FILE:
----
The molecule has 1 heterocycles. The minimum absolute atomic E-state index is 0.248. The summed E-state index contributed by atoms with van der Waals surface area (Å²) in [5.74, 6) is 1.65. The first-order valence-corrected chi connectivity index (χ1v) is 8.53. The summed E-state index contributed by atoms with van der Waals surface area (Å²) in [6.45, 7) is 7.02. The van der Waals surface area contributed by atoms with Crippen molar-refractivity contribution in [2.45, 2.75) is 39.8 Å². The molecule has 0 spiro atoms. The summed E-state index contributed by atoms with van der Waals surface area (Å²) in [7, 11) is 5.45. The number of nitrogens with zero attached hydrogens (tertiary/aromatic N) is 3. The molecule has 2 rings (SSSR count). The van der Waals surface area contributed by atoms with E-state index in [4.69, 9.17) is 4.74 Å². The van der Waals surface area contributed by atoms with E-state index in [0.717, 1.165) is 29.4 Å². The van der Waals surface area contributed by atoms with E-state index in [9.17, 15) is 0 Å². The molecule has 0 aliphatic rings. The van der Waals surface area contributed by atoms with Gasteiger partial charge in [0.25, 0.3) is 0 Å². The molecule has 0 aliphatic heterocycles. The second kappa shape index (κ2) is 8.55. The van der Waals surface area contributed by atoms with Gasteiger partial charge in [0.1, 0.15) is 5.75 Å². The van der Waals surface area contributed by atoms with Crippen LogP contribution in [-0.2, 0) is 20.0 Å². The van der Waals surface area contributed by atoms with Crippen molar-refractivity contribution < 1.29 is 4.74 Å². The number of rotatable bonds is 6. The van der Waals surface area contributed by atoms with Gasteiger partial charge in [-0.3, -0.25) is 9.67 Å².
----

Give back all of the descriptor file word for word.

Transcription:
The molecule has 1 heterocycles. The minimum absolute atomic E-state index is 0.248. The summed E-state index contributed by atoms with van der Waals surface area (Å²) in [5.74, 6) is 1.65. The first-order valence-corrected chi connectivity index (χ1v) is 8.53. The summed E-state index contributed by atoms with van der Waals surface area (Å²) in [6.45, 7) is 7.02. The van der Waals surface area contributed by atoms with Crippen molar-refractivity contribution in [2.45, 2.75) is 39.8 Å². The molecule has 0 spiro atoms. The summed E-state index contributed by atoms with van der Waals surface area (Å²) in [7, 11) is 5.45. The number of nitrogens with zero attached hydrogens (tertiary/aromatic N) is 3. The molecule has 2 rings (SSSR count). The van der Waals surface area contributed by atoms with E-state index in [4.69, 9.17) is 4.74 Å². The van der Waals surface area contributed by atoms with E-state index in [0.717, 1.165) is 29.4 Å². The van der Waals surface area contributed by atoms with E-state index in [9.17, 15) is 0 Å². The molecule has 0 aliphatic rings. The van der Waals surface area contributed by atoms with Gasteiger partial charge in [0.25, 0.3) is 0 Å². The molecule has 0 aliphatic heterocycles. The second kappa shape index (κ2) is 8.55. The van der Waals surface area contributed by atoms with Gasteiger partial charge in [0.1, 0.15) is 5.75 Å². The van der Waals surface area contributed by atoms with Crippen LogP contribution in [-0.2, 0) is 20.0 Å². The van der Waals surface area contributed by atoms with Crippen molar-refractivity contribution < 1.29 is 4.74 Å². The number of rotatable bonds is 6. The van der Waals surface area contributed by atoms with Gasteiger partial charge in [-0.3, -0.25) is 9.67 Å².